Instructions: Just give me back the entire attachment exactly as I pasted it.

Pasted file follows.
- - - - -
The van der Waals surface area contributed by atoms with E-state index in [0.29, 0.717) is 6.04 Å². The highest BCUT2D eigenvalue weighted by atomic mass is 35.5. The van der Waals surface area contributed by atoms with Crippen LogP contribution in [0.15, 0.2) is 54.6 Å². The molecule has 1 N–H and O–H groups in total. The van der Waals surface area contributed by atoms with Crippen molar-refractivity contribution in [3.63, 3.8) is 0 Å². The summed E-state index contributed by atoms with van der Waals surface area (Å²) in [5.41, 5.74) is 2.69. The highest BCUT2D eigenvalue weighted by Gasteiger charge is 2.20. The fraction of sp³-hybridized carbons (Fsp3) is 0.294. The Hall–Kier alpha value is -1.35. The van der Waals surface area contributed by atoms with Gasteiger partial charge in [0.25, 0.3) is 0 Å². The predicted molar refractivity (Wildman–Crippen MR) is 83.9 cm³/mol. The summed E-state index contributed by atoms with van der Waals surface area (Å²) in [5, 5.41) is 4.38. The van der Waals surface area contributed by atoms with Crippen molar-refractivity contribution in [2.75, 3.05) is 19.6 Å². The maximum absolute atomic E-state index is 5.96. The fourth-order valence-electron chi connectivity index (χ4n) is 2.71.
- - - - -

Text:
The van der Waals surface area contributed by atoms with E-state index in [0.29, 0.717) is 6.04 Å². The highest BCUT2D eigenvalue weighted by atomic mass is 35.5. The van der Waals surface area contributed by atoms with Crippen LogP contribution in [0.15, 0.2) is 54.6 Å². The molecule has 1 N–H and O–H groups in total. The van der Waals surface area contributed by atoms with Crippen molar-refractivity contribution in [3.63, 3.8) is 0 Å². The summed E-state index contributed by atoms with van der Waals surface area (Å²) in [5.41, 5.74) is 2.69. The highest BCUT2D eigenvalue weighted by Gasteiger charge is 2.20. The fraction of sp³-hybridized carbons (Fsp3) is 0.294. The Hall–Kier alpha value is -1.35. The van der Waals surface area contributed by atoms with Gasteiger partial charge in [0.25, 0.3) is 0 Å². The predicted molar refractivity (Wildman–Crippen MR) is 83.9 cm³/mol. The summed E-state index contributed by atoms with van der Waals surface area (Å²) in [5, 5.41) is 4.38. The van der Waals surface area contributed by atoms with Crippen molar-refractivity contribution in [2.75, 3.05) is 19.6 Å². The maximum absolute atomic E-state index is 5.96. The fourth-order valence-electron chi connectivity index (χ4n) is 2.71.